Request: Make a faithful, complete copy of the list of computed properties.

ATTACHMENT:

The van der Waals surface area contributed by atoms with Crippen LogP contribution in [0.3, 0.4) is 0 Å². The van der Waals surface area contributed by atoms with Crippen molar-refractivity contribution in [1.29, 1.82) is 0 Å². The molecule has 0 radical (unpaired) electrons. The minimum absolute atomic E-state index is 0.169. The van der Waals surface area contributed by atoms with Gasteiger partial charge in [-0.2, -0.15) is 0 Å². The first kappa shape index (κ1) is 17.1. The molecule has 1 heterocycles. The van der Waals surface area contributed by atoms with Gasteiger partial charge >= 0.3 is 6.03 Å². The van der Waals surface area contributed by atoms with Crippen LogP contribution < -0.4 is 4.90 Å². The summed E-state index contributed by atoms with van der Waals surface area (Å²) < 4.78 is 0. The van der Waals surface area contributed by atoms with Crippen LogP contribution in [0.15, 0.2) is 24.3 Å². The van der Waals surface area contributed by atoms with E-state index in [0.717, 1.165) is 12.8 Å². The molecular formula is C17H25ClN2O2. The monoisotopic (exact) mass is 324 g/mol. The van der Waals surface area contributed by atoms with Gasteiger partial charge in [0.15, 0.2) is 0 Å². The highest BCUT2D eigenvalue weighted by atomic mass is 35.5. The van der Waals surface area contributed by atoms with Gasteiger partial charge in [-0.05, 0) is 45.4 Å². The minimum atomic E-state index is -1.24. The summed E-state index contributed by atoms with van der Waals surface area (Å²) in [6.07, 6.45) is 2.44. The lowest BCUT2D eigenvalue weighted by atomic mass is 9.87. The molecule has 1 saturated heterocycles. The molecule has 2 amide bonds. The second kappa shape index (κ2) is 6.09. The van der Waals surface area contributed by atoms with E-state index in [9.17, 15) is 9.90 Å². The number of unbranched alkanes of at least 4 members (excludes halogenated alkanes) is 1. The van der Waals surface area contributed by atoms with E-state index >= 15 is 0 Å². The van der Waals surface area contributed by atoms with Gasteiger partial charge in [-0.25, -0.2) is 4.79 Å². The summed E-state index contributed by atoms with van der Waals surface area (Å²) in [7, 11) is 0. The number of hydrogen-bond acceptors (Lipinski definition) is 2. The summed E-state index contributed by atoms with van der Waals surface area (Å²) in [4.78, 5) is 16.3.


The van der Waals surface area contributed by atoms with Crippen LogP contribution in [0.3, 0.4) is 0 Å². The van der Waals surface area contributed by atoms with Crippen molar-refractivity contribution in [1.29, 1.82) is 0 Å². The molecule has 0 radical (unpaired) electrons. The minimum absolute atomic E-state index is 0.169. The van der Waals surface area contributed by atoms with Gasteiger partial charge in [-0.2, -0.15) is 0 Å². The first kappa shape index (κ1) is 17.1. The molecule has 1 heterocycles. The van der Waals surface area contributed by atoms with Gasteiger partial charge >= 0.3 is 6.03 Å². The van der Waals surface area contributed by atoms with Crippen LogP contribution < -0.4 is 4.90 Å². The summed E-state index contributed by atoms with van der Waals surface area (Å²) < 4.78 is 0. The van der Waals surface area contributed by atoms with Crippen LogP contribution in [0.15, 0.2) is 24.3 Å². The van der Waals surface area contributed by atoms with E-state index in [0.717, 1.165) is 12.8 Å². The molecular formula is C17H25ClN2O2. The monoisotopic (exact) mass is 324 g/mol. The van der Waals surface area contributed by atoms with Gasteiger partial charge in [0.15, 0.2) is 0 Å². The highest BCUT2D eigenvalue weighted by atomic mass is 35.5. The van der Waals surface area contributed by atoms with Gasteiger partial charge in [-0.05, 0) is 45.4 Å². The minimum atomic E-state index is -1.24. The summed E-state index contributed by atoms with van der Waals surface area (Å²) in [6.07, 6.45) is 2.44. The lowest BCUT2D eigenvalue weighted by atomic mass is 9.87. The molecule has 1 saturated heterocycles. The molecule has 2 amide bonds. The second kappa shape index (κ2) is 6.09. The van der Waals surface area contributed by atoms with E-state index in [9.17, 15) is 9.90 Å². The number of unbranched alkanes of at least 4 members (excludes halogenated alkanes) is 1. The van der Waals surface area contributed by atoms with E-state index >= 15 is 0 Å². The van der Waals surface area contributed by atoms with Gasteiger partial charge in [-0.25, -0.2) is 4.79 Å². The summed E-state index contributed by atoms with van der Waals surface area (Å²) in [7, 11) is 0. The number of hydrogen-bond acceptors (Lipinski definition) is 2. The summed E-state index contributed by atoms with van der Waals surface area (Å²) in [4.78, 5) is 16.3.